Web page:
Insights European Data Protection Board adopts three sets of guidelines following consultation


Following public consultation, the EDPB has adopted three sets of final version guidelines:

  1. Guidelines on the Interplay between the application of Article 3 and the provisions on international transfers as per Chapter V GDPR.

These Guidelines clarify the interplay between the territorial scope of the GDPR under Article 3 and the provisions on international transfers in Chapter V. They aim to assist controllers and processors when identifying whether a processing operation constitutes an international transfer and to provide a common understanding of the concept of international transfers. Following public consultation, the guidelines have been updated and further clarifications added. Most notably, a clarification has been added regarding the responsibilities of the controller when the data exporter is a processor. In addition, further examples have been added to clarify aspects of direct collection, as well as the meaning of “the data importer is in a third country”. An annex has also been added with further illustrations of examples.

  1. Guidelines on certification as a tool for transfers

The main purpose of these Guidelines is to provide further clarification on the practical use of this transfer tool. The Guidelines are composed of four parts, each focusing on specific aspects regarding certification as a tool for transfers. The Guidelines complement Guidelines 1/2018 on certification, which provide more general guidance on certification. Following public consultation, the Guidelines were updated to reflect comments received.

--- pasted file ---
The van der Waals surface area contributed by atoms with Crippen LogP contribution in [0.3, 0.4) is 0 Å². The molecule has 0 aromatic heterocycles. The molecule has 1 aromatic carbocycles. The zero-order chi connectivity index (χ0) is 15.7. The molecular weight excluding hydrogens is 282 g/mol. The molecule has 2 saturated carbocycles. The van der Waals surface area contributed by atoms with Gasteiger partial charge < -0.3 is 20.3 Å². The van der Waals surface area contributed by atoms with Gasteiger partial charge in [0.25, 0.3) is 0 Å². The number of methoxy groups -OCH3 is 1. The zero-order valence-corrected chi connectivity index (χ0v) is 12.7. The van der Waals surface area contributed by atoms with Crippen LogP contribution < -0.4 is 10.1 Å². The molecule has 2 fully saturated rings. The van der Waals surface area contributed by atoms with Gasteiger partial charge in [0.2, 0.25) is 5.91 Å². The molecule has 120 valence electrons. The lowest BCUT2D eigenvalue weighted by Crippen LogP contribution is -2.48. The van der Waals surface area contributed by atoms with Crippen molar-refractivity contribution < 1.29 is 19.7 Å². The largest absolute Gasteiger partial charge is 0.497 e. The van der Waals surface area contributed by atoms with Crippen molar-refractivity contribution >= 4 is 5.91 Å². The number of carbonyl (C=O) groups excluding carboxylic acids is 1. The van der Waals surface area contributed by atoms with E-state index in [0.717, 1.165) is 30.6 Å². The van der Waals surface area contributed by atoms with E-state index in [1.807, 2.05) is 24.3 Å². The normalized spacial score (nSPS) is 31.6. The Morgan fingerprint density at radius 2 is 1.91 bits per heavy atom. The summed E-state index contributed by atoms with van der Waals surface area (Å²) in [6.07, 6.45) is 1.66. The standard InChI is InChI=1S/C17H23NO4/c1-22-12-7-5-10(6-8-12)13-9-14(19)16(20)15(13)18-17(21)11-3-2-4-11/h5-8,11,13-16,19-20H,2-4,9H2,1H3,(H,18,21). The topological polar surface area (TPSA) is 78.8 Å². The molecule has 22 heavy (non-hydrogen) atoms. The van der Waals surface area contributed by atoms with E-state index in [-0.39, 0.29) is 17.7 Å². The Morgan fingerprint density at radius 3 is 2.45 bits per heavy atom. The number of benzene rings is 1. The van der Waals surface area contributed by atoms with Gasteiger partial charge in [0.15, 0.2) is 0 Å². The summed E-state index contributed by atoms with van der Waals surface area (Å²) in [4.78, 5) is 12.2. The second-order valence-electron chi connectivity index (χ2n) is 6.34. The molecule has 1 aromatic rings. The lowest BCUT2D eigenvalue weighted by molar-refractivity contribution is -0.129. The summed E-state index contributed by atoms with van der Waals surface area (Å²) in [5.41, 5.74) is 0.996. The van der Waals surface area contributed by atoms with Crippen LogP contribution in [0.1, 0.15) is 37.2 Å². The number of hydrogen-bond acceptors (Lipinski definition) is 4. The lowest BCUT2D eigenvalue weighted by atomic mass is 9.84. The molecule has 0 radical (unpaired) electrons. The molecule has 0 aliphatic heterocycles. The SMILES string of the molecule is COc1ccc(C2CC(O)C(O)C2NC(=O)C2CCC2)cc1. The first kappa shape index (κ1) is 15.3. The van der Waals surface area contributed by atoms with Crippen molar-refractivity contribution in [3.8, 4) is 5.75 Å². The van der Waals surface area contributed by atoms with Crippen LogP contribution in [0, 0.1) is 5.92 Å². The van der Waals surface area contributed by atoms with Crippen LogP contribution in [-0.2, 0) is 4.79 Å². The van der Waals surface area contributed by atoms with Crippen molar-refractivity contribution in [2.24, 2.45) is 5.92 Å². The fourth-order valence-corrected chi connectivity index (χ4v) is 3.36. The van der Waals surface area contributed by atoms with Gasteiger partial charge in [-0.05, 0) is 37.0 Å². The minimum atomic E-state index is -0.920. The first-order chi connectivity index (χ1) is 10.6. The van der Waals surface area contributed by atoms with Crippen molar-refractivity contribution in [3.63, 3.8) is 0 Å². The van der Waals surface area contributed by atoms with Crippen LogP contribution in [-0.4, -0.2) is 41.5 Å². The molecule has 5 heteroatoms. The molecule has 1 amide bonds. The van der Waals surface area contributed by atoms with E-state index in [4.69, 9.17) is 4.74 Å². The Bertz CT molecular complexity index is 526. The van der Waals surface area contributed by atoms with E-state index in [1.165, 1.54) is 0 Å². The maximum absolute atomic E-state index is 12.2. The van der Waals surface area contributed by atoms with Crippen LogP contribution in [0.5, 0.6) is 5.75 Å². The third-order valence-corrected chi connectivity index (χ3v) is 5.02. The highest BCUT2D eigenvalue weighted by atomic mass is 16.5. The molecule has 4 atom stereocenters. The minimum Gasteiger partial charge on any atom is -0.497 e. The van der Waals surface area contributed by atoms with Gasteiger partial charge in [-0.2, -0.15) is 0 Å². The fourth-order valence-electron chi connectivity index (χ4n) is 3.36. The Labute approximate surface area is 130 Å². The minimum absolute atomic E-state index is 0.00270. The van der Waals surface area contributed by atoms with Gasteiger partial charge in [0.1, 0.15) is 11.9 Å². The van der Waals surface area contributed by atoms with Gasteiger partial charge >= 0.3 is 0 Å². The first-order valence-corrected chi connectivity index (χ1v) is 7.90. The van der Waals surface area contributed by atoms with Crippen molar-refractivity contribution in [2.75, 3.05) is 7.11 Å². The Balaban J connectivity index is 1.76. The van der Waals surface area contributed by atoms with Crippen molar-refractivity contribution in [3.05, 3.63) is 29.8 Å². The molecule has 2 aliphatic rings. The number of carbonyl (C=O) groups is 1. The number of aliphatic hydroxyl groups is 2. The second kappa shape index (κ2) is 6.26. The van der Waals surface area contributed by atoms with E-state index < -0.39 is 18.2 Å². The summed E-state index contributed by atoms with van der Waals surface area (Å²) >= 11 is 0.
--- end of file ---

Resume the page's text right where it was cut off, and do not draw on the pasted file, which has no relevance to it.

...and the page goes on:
1. Guidelines on deceptive design patterns in social media platform interfaces.

These Guidelines offer practical recommendations to designers and users of social media platforms on how to assess and avoid deceptive design patterns in social media interfaces that infringe GDPR requirements. The Guidelines give concrete examples of deceptive design pattern types, present best practices for different use cases and contain specific recommendations for designers of user interfaces that facilitate the effective implementation of the GDPR. Following public consultation, the final version includes updated wording and clarifications to address comments and feedback received. In particular, the title of the Guidelines has been modified and the term “dark pattern” has been replaced by the term “deceptive design patterns”. In addition, clarifications have been added, e.g. on how to integrate the Guidelines in the design thinking process and a second Annex has been added, providing a quick overview of best practices.

To read the EDPB’s press release in full and for links to all the Guidelines, click here.